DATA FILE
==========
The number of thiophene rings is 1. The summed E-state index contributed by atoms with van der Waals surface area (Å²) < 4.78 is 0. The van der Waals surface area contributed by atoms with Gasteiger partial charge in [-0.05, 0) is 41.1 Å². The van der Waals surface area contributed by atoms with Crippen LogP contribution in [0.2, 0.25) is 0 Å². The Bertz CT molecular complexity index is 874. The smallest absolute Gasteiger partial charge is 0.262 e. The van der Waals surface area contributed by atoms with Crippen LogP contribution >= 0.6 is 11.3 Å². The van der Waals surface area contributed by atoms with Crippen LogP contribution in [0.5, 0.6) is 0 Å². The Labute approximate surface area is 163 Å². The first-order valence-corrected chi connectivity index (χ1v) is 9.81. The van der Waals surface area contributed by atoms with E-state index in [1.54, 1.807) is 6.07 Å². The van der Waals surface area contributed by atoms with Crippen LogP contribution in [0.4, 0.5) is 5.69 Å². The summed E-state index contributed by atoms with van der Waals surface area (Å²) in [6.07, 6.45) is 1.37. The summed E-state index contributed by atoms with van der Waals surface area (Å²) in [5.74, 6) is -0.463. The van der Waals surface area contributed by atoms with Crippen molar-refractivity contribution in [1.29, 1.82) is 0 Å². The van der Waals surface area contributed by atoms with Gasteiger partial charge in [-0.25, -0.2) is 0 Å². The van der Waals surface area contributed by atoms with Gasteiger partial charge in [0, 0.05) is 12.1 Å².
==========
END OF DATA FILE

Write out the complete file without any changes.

The number of thiophene rings is 1. The summed E-state index contributed by atoms with van der Waals surface area (Å²) < 4.78 is 0. The van der Waals surface area contributed by atoms with Gasteiger partial charge in [-0.05, 0) is 41.1 Å². The van der Waals surface area contributed by atoms with Crippen LogP contribution in [0.2, 0.25) is 0 Å². The Bertz CT molecular complexity index is 874. The smallest absolute Gasteiger partial charge is 0.262 e. The van der Waals surface area contributed by atoms with Crippen LogP contribution >= 0.6 is 11.3 Å². The van der Waals surface area contributed by atoms with Crippen LogP contribution in [0.5, 0.6) is 0 Å². The Labute approximate surface area is 163 Å². The first-order valence-corrected chi connectivity index (χ1v) is 9.81. The van der Waals surface area contributed by atoms with E-state index in [1.54, 1.807) is 6.07 Å². The van der Waals surface area contributed by atoms with Crippen LogP contribution in [0.4, 0.5) is 5.69 Å². The summed E-state index contributed by atoms with van der Waals surface area (Å²) in [6.07, 6.45) is 1.37. The summed E-state index contributed by atoms with van der Waals surface area (Å²) in [5.74, 6) is -0.463. The van der Waals surface area contributed by atoms with Crippen molar-refractivity contribution in [1.29, 1.82) is 0 Å². The van der Waals surface area contributed by atoms with Gasteiger partial charge in [-0.25, -0.2) is 0 Å². The van der Waals surface area contributed by atoms with Gasteiger partial charge in [0, 0.05) is 12.1 Å².